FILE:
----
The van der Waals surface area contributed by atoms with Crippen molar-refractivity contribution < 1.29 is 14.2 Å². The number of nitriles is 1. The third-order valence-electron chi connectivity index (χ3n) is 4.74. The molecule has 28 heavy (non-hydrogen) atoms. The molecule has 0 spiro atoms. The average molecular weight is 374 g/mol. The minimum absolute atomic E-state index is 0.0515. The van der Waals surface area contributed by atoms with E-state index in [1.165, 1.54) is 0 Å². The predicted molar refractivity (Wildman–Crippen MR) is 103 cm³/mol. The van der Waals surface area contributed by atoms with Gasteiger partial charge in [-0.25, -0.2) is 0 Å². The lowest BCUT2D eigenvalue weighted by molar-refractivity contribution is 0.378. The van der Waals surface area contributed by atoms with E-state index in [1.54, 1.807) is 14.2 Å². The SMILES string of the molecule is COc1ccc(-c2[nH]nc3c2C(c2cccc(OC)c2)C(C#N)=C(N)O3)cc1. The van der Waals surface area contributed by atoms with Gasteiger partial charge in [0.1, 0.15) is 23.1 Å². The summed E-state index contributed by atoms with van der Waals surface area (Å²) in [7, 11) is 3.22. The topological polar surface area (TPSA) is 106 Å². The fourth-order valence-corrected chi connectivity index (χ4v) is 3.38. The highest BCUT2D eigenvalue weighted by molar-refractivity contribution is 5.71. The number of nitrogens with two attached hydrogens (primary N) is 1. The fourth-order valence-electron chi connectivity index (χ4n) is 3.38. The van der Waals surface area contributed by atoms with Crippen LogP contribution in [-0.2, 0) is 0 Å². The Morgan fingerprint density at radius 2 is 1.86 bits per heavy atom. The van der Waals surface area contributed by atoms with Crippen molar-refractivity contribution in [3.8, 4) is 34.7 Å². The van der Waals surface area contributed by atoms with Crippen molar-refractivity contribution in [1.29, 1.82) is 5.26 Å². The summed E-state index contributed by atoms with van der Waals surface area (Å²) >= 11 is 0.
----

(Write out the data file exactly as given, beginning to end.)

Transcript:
The van der Waals surface area contributed by atoms with Crippen molar-refractivity contribution < 1.29 is 14.2 Å². The number of nitriles is 1. The third-order valence-electron chi connectivity index (χ3n) is 4.74. The molecule has 28 heavy (non-hydrogen) atoms. The molecule has 0 spiro atoms. The average molecular weight is 374 g/mol. The minimum absolute atomic E-state index is 0.0515. The van der Waals surface area contributed by atoms with E-state index in [1.165, 1.54) is 0 Å². The predicted molar refractivity (Wildman–Crippen MR) is 103 cm³/mol. The van der Waals surface area contributed by atoms with Gasteiger partial charge in [-0.25, -0.2) is 0 Å². The lowest BCUT2D eigenvalue weighted by molar-refractivity contribution is 0.378. The van der Waals surface area contributed by atoms with E-state index in [1.54, 1.807) is 14.2 Å². The SMILES string of the molecule is COc1ccc(-c2[nH]nc3c2C(c2cccc(OC)c2)C(C#N)=C(N)O3)cc1. The van der Waals surface area contributed by atoms with Gasteiger partial charge in [0.1, 0.15) is 23.1 Å². The summed E-state index contributed by atoms with van der Waals surface area (Å²) in [7, 11) is 3.22. The topological polar surface area (TPSA) is 106 Å². The fourth-order valence-corrected chi connectivity index (χ4v) is 3.38. The highest BCUT2D eigenvalue weighted by molar-refractivity contribution is 5.71. The number of nitrogens with two attached hydrogens (primary N) is 1. The fourth-order valence-electron chi connectivity index (χ4n) is 3.38. The van der Waals surface area contributed by atoms with Crippen LogP contribution in [-0.2, 0) is 0 Å². The Morgan fingerprint density at radius 2 is 1.86 bits per heavy atom. The van der Waals surface area contributed by atoms with Crippen molar-refractivity contribution in [3.8, 4) is 34.7 Å². The van der Waals surface area contributed by atoms with Crippen molar-refractivity contribution in [1.29, 1.82) is 5.26 Å². The summed E-state index contributed by atoms with van der Waals surface area (Å²) >= 11 is 0.